The matter she said was understandable, and there was no point claiming for the facility meant for younger students, by a man overaged by almost ten years.
‘Anyway, it’s not a good idea to argue with this guy at such an isolated place. As I am determined to visit, I must pay regardless of how much! It’s just a matter of 15 or 16 Euros, and it’s not wise to waste much time for this’ I said to myself.
But immediately, the following thought came on my mind, ‘but this discussion was not about the 36 Euro he had promised me before. Why not remind him of his commitment just once, as a final try.’
‘Friend’ seemed to be in a dilemma, apparently for what to tell me or how to settle the issue.
“It was otherwise okay, but, there was no mention at this shop of that thirty-six Euro; was it not you who told me about this price?” I asked him.
Now he seemed a bit shocked and while saying goodbye to the receptionist, proposed me to join him for going to the next shop.
At the other shop, a little away from this shop, too, the receptionist who was reposing on a chair taking puffs of a cigarette, made it clear that the student discount was not applicable for a man of my age. But ‘Friend’ didn’t give up his mission and kept bargaining. After a fairly long argument, he turned towards me and said, “though the student-discount is not possible, there is an ‘infant quota’ available at 36 Euro, as she says, and you may join if you wish.”
After a fairly long argument, he turned towards me and said, “though the student-discount is not possible, there is an ‘infant quota’ available at 36 Euro, as she says, and you may join if you wish.”
For me, this ridiculous offer was an unexpected one.
“It’s okay, but, what does this ‘infant quota’ mean? Will I be visiting like anyone else or via a different arrangement?” asked I, inspired by the fear of being ashamed if others noticed me traveling like this as an ‘infant’.
“It’s all the same as others, and none will notice our deal.” He clarified. “Please pay the 36 Euro.”
When I paid the fee, the receptionist gave me, along with the receipt of the payment, a badge which she asked me to wear and wait at the designated place for other travelers to come.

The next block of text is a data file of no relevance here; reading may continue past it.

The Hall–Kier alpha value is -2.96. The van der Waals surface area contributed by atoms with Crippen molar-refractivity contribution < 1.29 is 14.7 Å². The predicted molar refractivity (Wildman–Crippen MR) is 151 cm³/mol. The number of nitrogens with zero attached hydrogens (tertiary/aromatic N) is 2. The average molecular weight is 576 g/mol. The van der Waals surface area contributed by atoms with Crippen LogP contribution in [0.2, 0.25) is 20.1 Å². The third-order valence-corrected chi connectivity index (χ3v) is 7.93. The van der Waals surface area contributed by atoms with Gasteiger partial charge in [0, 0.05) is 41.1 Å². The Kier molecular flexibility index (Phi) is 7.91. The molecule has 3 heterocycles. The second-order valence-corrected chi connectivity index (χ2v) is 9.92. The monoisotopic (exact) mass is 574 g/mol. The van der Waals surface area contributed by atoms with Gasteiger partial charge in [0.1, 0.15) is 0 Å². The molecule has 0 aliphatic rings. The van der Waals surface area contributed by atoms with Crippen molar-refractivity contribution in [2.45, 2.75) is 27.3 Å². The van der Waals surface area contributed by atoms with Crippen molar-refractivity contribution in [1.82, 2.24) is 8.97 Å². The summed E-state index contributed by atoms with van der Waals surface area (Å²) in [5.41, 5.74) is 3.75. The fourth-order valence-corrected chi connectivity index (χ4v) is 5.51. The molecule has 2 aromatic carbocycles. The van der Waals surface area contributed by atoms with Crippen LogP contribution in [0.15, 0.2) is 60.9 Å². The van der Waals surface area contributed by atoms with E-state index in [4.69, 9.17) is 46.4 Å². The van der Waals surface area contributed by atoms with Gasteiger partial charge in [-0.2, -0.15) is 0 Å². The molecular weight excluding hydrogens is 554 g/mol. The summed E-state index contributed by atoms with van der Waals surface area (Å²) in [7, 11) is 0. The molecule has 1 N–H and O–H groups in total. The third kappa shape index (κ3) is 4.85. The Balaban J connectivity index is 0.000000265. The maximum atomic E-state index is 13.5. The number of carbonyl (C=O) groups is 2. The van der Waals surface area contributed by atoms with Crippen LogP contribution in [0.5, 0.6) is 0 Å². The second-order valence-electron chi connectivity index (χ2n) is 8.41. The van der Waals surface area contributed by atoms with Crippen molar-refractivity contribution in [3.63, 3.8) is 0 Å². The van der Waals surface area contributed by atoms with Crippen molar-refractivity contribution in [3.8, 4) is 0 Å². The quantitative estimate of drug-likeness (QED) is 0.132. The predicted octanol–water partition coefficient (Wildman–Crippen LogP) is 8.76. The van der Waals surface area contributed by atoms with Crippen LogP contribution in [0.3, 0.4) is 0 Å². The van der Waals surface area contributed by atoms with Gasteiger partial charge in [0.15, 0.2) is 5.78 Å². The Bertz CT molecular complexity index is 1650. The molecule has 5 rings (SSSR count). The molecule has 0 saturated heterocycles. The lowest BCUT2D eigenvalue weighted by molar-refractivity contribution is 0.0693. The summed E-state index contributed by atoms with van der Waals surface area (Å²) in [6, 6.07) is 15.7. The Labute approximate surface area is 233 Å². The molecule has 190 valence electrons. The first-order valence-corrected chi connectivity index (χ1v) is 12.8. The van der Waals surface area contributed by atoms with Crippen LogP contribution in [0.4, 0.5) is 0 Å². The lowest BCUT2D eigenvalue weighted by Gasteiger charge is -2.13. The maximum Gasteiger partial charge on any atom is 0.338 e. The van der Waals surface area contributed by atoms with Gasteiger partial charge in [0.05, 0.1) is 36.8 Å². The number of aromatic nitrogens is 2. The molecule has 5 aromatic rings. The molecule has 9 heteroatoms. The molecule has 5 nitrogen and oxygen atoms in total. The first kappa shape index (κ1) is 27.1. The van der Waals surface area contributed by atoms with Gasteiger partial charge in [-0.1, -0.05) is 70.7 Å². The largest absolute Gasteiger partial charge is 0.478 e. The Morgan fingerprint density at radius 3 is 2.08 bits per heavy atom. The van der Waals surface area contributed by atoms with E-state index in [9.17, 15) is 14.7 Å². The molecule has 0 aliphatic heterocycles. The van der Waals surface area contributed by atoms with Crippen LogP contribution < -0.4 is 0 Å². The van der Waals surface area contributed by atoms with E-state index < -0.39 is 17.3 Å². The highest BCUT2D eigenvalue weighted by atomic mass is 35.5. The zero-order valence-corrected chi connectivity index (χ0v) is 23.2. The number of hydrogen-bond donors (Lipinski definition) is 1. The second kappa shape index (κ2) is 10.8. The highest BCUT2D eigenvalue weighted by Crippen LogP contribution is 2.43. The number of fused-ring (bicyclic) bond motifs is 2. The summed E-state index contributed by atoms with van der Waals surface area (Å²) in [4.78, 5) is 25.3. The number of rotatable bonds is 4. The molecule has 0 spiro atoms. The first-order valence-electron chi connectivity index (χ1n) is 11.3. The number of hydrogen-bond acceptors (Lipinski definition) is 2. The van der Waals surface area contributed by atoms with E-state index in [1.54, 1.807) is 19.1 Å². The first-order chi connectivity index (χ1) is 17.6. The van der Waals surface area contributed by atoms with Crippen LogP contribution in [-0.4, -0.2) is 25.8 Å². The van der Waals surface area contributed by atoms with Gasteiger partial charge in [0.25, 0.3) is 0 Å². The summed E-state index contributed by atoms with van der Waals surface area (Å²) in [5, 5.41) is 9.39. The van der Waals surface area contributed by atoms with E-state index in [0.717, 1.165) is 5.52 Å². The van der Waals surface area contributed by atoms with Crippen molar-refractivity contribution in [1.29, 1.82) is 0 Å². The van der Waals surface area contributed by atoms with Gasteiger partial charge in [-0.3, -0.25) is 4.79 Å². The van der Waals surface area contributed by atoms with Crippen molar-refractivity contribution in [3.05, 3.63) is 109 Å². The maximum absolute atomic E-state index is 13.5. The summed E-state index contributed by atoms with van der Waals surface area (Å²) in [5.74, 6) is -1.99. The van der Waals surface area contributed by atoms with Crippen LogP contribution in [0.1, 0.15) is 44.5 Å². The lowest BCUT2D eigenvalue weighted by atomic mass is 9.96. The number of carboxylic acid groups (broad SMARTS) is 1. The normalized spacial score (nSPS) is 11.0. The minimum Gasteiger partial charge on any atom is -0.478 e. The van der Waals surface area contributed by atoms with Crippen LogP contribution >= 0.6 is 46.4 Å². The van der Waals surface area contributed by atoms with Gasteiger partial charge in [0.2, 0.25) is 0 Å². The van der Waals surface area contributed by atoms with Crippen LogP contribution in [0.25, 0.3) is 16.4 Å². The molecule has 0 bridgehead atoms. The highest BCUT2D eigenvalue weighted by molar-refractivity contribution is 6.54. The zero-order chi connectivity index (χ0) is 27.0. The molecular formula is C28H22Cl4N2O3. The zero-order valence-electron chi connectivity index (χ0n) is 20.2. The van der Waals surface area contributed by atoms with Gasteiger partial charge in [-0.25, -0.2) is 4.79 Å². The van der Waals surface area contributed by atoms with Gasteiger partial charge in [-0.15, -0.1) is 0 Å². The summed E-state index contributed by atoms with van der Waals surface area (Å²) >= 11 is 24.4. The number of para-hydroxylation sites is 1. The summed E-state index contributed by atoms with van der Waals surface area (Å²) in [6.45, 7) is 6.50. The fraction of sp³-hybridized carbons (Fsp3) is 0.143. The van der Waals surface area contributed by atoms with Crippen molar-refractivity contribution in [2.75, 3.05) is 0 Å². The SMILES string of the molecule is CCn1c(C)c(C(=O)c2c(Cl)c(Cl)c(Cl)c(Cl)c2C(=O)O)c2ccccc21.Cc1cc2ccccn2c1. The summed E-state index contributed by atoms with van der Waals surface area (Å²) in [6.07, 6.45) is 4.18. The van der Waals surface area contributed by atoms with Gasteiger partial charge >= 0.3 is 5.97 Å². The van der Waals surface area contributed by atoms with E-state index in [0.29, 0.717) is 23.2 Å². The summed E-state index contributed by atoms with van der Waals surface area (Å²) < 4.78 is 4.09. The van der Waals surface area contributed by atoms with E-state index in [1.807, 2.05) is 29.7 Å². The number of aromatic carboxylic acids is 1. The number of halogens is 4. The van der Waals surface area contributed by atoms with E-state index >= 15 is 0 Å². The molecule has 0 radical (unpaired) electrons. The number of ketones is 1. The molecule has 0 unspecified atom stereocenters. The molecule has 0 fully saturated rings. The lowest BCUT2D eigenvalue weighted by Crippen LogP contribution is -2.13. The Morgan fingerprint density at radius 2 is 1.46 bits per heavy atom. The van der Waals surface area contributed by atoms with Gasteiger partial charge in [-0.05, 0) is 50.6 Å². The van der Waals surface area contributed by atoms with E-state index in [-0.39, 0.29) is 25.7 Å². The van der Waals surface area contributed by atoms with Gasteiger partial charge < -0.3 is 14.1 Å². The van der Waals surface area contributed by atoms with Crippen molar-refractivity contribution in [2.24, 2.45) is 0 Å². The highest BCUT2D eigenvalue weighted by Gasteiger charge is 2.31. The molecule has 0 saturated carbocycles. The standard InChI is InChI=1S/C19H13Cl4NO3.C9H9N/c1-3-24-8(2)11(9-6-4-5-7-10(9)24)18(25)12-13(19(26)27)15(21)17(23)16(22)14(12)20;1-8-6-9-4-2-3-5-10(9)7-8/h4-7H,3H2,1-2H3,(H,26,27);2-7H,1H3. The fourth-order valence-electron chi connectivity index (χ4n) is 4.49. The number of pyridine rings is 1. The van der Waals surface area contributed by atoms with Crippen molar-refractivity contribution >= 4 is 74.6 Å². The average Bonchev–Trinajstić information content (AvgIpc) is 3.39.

Astonished by the huge crowd gathered near the Catholic church, I was anticipating that a large number of people would be relying on travel agencies for their visits and the same will be the case here. But in contrary to my imagination, as soon as other five people gathered, we were instructed to follow a woman, who was our guide for the tour.
We reached the entrance to the Vatican City Museum by walking. Still, there was a crowd but not as big as the one I had seen in the morning, in front of the church. There was a provision of ‘fast-track entry’ for those visiting with travel agencies. Though the assistance of a travel agency is not essential just for visiting, the presence of a guide makes the tour more convenient and informative.
In the morning, there was such a big crowd. By showing the same crowd, the ‘Countryman’ made me join a travel agency. But in reality, not the whole of the crowd seemed to be entering this venue. To slake my curiosity, I asked the guide where all those people went. She informed me that most of those people were not gathered there for entering the museum, but they had come only to the church for attending the morning prayers.
After this hassle, I eventually realized that visiting there would not take as long time as twelve or thirteen hours as claimed by the ‘Countryman,’ nor taking the assistance of a travel agency was so necessary. By showing the crowd gathered in the morning, he put me in a trap, albeit just to benefit the other guy.
Anyway, the visit to a historical place was successfully completed.